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Eruption of Raung Volcano

Eruption of Raung Volcano
Eruption of Raung Volcano

After several weeks of tectonic rumblings beneath the surface, one of the most active volcanoes in Indonesia began spewing ash plumes and lava into the skies over tropical Asia. At least 900 airplane flights into and out of Bali and other regional airports were cancelled due to concerns about the ash clouds, which wafted as high as 6 kilometers (20,000 feet) into the air. Volcanic ash can cause extensive damage and failures in jet engines.

On July 12, 2015, the Moderate Resolution Imaging Spectroradiometer (MODIS) on NASA’s Aqua satellite captured a natural-color view (top) of a plume of ash and volcanic gases trailing away from Mount Raung on the Indonesian island of Java. The image has a resolution of roughly 250 meters per pixel.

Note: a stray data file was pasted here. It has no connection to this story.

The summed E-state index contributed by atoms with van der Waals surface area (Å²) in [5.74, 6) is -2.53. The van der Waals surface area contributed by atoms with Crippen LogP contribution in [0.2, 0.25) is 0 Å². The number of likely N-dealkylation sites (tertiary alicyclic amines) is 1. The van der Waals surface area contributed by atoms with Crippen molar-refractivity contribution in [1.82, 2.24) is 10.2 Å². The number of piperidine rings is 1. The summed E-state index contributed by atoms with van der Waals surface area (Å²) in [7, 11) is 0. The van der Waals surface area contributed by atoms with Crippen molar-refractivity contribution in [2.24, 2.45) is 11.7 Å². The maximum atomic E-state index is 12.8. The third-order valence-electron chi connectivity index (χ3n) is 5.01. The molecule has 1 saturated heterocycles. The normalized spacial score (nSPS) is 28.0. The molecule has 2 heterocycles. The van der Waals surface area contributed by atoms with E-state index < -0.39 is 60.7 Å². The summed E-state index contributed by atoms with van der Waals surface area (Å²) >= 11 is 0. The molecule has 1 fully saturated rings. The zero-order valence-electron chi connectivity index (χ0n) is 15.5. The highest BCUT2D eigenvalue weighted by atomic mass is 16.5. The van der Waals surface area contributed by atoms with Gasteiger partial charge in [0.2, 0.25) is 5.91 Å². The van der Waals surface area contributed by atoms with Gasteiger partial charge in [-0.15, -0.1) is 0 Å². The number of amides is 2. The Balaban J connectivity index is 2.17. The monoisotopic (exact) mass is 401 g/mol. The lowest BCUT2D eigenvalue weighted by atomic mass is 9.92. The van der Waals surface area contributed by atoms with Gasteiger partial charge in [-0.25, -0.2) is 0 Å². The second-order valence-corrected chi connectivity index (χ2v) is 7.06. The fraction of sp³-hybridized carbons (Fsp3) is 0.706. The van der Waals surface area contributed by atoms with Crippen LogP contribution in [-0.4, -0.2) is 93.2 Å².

One day earlier, the Operational Land Imager (OLI) on Landsat 8 got a closer view (about 25 meters per pixel) of Raung’s summit caldera amidst some afternoon cloud cover and a plume streaming east and southeast.

Mount Raung is a stratovolcano that has erupted at least 13 times in the past 25 years, according to records kept by the Smithsonian Global Volcanism program. The summit stands 3,332 meters (10,932 feet) above sea level and is capped by steep caldera that is 3 kilometers (2 miles) in diameter. All of the known volcanic eruptions at Raung have occurred within that caldera. Volcano observer Aris Yanto captured video of lava pulsing into the air from a new cone that appears to have formed in this eruption.

No evacuations were ordered for residents living near Raung, though authorities have urged people to wear face masks so as to not inhale ash.

NASA Earth Observatory image (bottom) by Joshua Stevens, using Landsat data from the U.S. Geological Survey. NASA image (top) by Jeff Schmaltz, LANCE/EOSDIS Rapid Response. Caption by Mike Carlowicz.

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